According to reports, Wind power firm Suzlon Energy Ltd, which needs to repay Rs.3,000 crore debt between June and October, is hopeful of meeting its obligations by selling non-core assets, comprising wind farms and land; increasing order inflow; and recovering dues from a customer.
Analysts, however, are not sure whether Suzlon will be able to generate enough cash and they expect the company to seek additional sources of funding, including selling a stake in its wholly owned subsidiary REpower Systems SE.
The first tranche of Suzlon’s foreign currency convertible bonds (FCCBs) are due for redemption in June.
“Given the company’s improving performance, impressive order inflow, potential collection of funds from a specific customer, and the progress we are making with the sale of non-core assets, we continue to believe we will meet our obligations in full,” a Suzlon spokesman said. “We have a wind farm asset of about $60 million, which we can sell, and there are a few other non-core or non-critical assets, which also we are exploring the possibility to sell.”
The company is also banking on getting about $200 million from US wind developer Edison Mission relating to turbine contracts signed in 2007. In that year, Suzlon had signed a contract with Edison for the supply of 300 wind turbines. In 2008, Edison cancelled the order for 150 turbines after the blades of some turbines were found to be defective. Suzlon claimed the $200 million payment is for the project that includes manufacturing, running and maintenance of turbines.
In the bull run between 2005 to 2008, at least 200 Indian firms raised money through FCCBs. With the fall in the market, most of these cannot be converted into equities. This means the quasi-equity instrument will turn into debt and firms will have to redeem it by paying cash.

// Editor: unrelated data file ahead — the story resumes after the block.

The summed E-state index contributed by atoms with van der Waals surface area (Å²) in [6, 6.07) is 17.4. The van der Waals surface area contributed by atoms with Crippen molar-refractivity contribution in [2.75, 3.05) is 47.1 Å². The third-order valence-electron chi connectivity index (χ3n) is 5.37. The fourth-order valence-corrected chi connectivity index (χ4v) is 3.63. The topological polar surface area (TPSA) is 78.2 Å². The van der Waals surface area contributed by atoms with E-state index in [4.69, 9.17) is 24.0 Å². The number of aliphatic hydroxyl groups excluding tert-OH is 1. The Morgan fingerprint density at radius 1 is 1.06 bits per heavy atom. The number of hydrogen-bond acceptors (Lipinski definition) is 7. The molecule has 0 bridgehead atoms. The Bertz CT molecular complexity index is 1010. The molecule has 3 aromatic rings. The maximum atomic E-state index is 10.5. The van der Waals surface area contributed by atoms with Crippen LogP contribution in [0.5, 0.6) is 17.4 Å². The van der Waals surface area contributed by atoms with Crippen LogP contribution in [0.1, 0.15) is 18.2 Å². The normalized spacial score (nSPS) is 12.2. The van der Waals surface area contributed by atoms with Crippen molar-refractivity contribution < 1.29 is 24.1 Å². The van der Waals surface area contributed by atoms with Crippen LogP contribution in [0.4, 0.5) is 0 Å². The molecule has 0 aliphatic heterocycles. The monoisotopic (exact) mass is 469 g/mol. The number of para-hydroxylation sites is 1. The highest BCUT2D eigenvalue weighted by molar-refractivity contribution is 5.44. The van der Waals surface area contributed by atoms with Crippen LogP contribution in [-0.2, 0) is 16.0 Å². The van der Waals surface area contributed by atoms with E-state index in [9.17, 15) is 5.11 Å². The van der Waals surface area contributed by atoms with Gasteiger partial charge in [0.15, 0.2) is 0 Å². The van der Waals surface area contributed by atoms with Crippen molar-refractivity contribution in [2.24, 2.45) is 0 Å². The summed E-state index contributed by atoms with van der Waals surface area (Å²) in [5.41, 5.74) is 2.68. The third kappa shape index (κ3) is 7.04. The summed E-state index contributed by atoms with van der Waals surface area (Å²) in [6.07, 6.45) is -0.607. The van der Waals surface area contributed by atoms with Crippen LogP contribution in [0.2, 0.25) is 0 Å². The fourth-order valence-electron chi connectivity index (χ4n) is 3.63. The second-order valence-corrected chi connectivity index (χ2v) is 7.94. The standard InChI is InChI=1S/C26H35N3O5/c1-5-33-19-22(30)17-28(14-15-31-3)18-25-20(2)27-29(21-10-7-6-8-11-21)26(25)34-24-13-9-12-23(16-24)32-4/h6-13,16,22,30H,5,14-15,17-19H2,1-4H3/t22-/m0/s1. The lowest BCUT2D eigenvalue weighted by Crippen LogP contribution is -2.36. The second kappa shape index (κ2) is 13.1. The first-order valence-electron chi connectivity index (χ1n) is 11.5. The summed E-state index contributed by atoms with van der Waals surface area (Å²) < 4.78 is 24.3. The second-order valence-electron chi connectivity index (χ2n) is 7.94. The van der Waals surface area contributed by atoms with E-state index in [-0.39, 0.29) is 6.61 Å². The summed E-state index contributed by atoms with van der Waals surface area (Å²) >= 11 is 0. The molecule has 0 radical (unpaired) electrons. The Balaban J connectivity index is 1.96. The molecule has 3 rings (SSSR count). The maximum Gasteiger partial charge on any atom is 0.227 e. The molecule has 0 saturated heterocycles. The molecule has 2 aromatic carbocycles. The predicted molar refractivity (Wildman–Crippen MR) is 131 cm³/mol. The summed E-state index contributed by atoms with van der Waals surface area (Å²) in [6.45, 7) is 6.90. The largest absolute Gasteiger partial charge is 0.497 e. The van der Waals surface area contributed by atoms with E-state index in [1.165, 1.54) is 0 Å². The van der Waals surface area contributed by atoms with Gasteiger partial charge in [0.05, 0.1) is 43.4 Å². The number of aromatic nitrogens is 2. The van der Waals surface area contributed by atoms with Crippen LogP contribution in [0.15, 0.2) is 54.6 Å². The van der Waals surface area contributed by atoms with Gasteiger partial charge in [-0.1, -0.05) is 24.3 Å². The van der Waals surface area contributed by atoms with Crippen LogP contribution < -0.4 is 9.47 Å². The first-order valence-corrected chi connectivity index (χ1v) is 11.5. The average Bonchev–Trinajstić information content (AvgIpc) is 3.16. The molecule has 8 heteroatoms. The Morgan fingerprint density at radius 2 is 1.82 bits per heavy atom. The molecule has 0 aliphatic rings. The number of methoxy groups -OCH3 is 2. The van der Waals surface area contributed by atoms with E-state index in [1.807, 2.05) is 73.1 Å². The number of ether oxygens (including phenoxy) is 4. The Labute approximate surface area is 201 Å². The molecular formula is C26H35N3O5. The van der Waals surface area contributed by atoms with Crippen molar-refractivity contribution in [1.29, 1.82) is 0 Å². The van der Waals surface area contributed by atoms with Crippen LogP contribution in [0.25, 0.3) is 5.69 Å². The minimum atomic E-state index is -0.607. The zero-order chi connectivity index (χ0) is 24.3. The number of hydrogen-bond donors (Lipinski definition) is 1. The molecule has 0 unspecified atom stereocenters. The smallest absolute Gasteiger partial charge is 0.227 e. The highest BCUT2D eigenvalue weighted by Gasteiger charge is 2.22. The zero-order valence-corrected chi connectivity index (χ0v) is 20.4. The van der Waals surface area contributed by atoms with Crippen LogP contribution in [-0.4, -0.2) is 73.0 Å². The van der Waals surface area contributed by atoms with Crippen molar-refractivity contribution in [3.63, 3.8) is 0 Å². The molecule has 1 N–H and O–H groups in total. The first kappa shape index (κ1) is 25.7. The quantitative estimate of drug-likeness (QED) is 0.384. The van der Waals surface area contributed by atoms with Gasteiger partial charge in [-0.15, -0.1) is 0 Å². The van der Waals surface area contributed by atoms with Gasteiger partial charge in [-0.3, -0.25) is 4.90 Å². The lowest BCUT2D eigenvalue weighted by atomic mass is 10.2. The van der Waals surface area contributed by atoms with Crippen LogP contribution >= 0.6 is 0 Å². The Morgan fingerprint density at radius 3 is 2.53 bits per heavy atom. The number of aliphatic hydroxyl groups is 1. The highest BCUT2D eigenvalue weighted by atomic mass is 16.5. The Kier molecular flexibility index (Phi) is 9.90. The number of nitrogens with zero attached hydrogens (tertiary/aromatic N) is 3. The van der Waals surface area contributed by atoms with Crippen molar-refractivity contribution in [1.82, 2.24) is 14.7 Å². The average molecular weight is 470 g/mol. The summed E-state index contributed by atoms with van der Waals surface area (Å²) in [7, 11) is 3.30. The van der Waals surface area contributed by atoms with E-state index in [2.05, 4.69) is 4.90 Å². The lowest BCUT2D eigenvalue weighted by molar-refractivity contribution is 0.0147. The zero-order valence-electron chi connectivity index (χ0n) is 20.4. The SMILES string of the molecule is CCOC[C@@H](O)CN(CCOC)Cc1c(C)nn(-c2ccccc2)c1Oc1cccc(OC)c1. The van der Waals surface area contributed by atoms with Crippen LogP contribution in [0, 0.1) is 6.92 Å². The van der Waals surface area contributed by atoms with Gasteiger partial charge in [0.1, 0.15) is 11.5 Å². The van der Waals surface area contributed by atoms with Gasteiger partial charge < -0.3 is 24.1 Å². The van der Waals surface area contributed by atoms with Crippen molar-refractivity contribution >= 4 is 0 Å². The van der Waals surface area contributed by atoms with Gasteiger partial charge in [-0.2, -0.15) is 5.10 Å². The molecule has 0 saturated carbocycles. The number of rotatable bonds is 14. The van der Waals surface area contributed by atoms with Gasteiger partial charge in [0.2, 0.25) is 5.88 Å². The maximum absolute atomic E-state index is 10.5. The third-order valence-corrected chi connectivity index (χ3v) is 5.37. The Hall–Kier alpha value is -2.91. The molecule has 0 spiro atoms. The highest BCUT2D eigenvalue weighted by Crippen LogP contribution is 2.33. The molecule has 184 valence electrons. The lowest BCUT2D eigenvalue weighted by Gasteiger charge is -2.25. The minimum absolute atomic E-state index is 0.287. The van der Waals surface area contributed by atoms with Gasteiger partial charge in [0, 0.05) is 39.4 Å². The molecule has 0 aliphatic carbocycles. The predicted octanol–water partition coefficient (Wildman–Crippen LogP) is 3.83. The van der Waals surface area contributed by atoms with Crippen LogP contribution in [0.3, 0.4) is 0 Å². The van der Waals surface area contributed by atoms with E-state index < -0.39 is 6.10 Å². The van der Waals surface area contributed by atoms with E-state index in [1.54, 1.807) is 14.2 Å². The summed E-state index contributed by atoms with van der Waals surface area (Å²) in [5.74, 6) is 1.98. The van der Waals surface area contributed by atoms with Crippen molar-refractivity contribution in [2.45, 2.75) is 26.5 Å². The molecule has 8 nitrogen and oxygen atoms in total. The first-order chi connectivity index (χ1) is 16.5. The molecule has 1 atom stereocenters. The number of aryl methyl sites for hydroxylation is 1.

Indian companies may default on 20% of $7 billion in dollar-denominated convertible bond payments due in 2012, according to Fitch Ratings, as the slowest economic growth since 2009 erodes earnings.
Suzlon is also in talks with banks and financial institutions for debt consolidation and refinancing its existing debt. As part of the plan, it wants to redeem FCCBs by raising money from banks. State Bank of India, the country’s largest lender, which has given money to Suzlon earlier, will not give fresh money, a bank official said on condition of anonymity.
Suzlon said it already has cash of $100 million and expects the capital flow from its business to bring in $200-250 million. For the next 12 months, its order book has business worth $5-6 billion, the company told analysts in February.
“We believe that there remains significant uncertainty around the sources of cash… especially in terms of timing, and we expect this will likely remain an overhang around the stock until the management is able to demonstrate a more tangible plan towards debt repayment,” said analysts Rupesh Madlani and Christopher Smith of Barclays Capital Equity Research, in a 14 February report on Suzlon.
The Suzlon stock lost 1.27% on Friday to close at Rs.28.75 even as BSE’s benchmark index, Sensex, rose marginally. Since January, the Suzlon stock has risen 62%, outperforming the Sensex.
“We believe that the company may seek additional sources of funding, including selling a stake in REpower or relisting the business,,” Barclays Capital said in the report, adding that it believes selling 30% in REpower can generate some $225-275 million in cash.
“In addition, promoters may seek to sell about 2-3% of their stake in Suzlon, as they have in the past, and loan the money back to the company, and this may generate an additional $20-30 million in cash,” Madlani and Smith said.
Analysts are seeing REpower’s raising of bank loans of €750 million last week in a positive light. “Definitely, it is positive for the company,” S.P. Tulsian of sptulsian.com said in an interview with CNBC-TV18 last week, adding that REpower has a cash balance of about $1 billion, while Suzlon needs $600 million for debt repayment.
“There the amounts must have got blocked and the company wanted to get rid of this bond redemption liability,” Tulsian said.